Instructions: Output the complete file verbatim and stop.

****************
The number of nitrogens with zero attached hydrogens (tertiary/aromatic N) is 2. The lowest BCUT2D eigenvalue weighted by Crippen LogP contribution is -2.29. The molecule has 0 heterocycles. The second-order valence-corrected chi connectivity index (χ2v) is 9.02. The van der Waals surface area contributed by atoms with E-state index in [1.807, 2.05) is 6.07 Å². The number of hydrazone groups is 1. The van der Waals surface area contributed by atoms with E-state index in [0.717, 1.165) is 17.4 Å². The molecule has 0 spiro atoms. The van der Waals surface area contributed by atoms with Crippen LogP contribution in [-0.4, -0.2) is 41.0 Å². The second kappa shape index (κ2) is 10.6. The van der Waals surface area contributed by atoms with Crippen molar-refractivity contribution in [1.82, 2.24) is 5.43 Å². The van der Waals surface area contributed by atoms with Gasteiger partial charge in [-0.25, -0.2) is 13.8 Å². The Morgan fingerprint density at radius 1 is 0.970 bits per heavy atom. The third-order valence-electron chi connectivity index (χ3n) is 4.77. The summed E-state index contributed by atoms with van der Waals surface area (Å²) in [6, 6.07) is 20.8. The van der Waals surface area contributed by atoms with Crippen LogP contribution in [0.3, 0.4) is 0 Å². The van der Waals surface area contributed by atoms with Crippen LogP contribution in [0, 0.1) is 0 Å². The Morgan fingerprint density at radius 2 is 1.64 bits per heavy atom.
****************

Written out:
The number of nitrogens with zero attached hydrogens (tertiary/aromatic N) is 2. The lowest BCUT2D eigenvalue weighted by Crippen LogP contribution is -2.29. The molecule has 0 heterocycles. The second-order valence-corrected chi connectivity index (χ2v) is 9.02. The van der Waals surface area contributed by atoms with E-state index in [1.807, 2.05) is 6.07 Å². The number of hydrazone groups is 1. The van der Waals surface area contributed by atoms with E-state index in [0.717, 1.165) is 17.4 Å². The molecule has 0 spiro atoms. The van der Waals surface area contributed by atoms with Crippen LogP contribution in [-0.4, -0.2) is 41.0 Å². The second kappa shape index (κ2) is 10.6. The van der Waals surface area contributed by atoms with Crippen molar-refractivity contribution in [1.82, 2.24) is 5.43 Å². The van der Waals surface area contributed by atoms with Gasteiger partial charge in [-0.25, -0.2) is 13.8 Å². The Morgan fingerprint density at radius 1 is 0.970 bits per heavy atom. The third-order valence-electron chi connectivity index (χ3n) is 4.77. The summed E-state index contributed by atoms with van der Waals surface area (Å²) in [6, 6.07) is 20.8. The van der Waals surface area contributed by atoms with Crippen LogP contribution in [0.3, 0.4) is 0 Å². The van der Waals surface area contributed by atoms with Crippen LogP contribution in [0, 0.1) is 0 Å². The Morgan fingerprint density at radius 2 is 1.64 bits per heavy atom.